Do we retire early or not? What motives could we possibly have to retire early or to postpone retirement?
The answers to these questions are a very personal matter. However, in practice, when we contemplate on them, we will very quickly realize that the answers are not easy to give. This is because so many concerns are at stake.
Money is an issue, of course. Our wellbeing. Our health. Our partner will have some idea. When employed, the employer usually has made proper arrangements. However, in the end the decision comes down to us.
Table of contents
I am at the helm
“I am at the helm when it comes to deciding whether or not to retire. I will not let anyone force or seduce me. I’ll decide for myself. If necessary, I adapt. If necessary, I settle for less money when I stop. And if I continue with my job, I am the one who determines the conditions.”
During the 10 years before Hannie and I moved to Spain, my very good friend Bert Breij and I thoroughly investigated early retirement. We talked with many women and men, either on the brink of or already early retired. This quote contains some strong statements made by an employee during an interview. The words express the idea that in the end the decision comes down to ourselves.
During our research we were struck by the fact that whenever employees talk about early retirement, the first thing they reflect on is their job. Full of details and full of passion. So, apparently, we have to ask ourselves: how do I value my job, my work?
Our job is an investment
No matter whether we’re an employee or self-employed, our job, our work, is a huge investment. More often than not, an investment for a lifetime. This means that we value our jobs highly.
However, why do we invest so much value in our jobs? Most jobs come with some routine. Such a routine never comes easy. It requires competences, experience and craftsmanship. More often it also requires creativity and a lot of social skills. How do we value each of these components for our job?
Moreover, there are other features of a job that we value. For example, to socialize with our colleagues. Or to have our skills challenged. Can we cope with the newest technologies? How much control do we have over our job operation? What about management? Do they support us?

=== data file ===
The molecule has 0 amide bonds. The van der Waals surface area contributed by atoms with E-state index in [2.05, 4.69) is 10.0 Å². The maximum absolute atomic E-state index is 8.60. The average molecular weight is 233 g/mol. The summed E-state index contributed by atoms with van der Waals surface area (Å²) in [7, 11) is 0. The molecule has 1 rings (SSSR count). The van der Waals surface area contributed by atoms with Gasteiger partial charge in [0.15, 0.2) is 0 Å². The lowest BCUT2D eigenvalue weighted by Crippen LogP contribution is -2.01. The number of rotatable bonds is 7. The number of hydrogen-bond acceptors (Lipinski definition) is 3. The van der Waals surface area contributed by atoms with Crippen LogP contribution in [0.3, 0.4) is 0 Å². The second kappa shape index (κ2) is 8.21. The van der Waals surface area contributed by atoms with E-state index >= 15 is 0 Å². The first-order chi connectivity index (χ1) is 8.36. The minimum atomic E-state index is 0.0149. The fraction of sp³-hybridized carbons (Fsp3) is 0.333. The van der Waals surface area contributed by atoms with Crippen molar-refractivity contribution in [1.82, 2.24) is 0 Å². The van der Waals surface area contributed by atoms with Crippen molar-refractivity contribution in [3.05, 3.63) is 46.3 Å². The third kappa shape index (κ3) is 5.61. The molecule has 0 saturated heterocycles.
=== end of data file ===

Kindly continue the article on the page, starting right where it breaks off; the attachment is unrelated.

Fresh and fruity
In the Seventies and Eighties, of the last century, older employees were motivated by droves to retire early. This has radically changed. The political rhetoric is quite clear: we have to work longer. However, politicians rarely ask how we get this job done.
Employers ask: “How do we keep our staff ‘fresh and fruity’?” Until the mandatory retirement age, of course. Because almost everyone, employees and employers, still reject work after retirement. That’s bad luck when due to circumstances we have to work past the mandatory retirement age.
Indifferent colleagues and employers demonstrate why employees struggle with the early retirement question, and often pushes employees to do just that. This is such a pity. We think it is very important to be able to discuss such issues. This will help to be happy at work until the last day.
Do you retire early, or not?
Trust and confidence are important issues when you evaluate yourself in your job. However, trust and confidence in your future, whether at work, in your job, or retired, are perhaps even more important. The problem with the future is though that you cannot predict it.
The future always comes with a measure of uncertainty. When you’re happy at work, why retire? When your partner works, why retire? Why take the risk?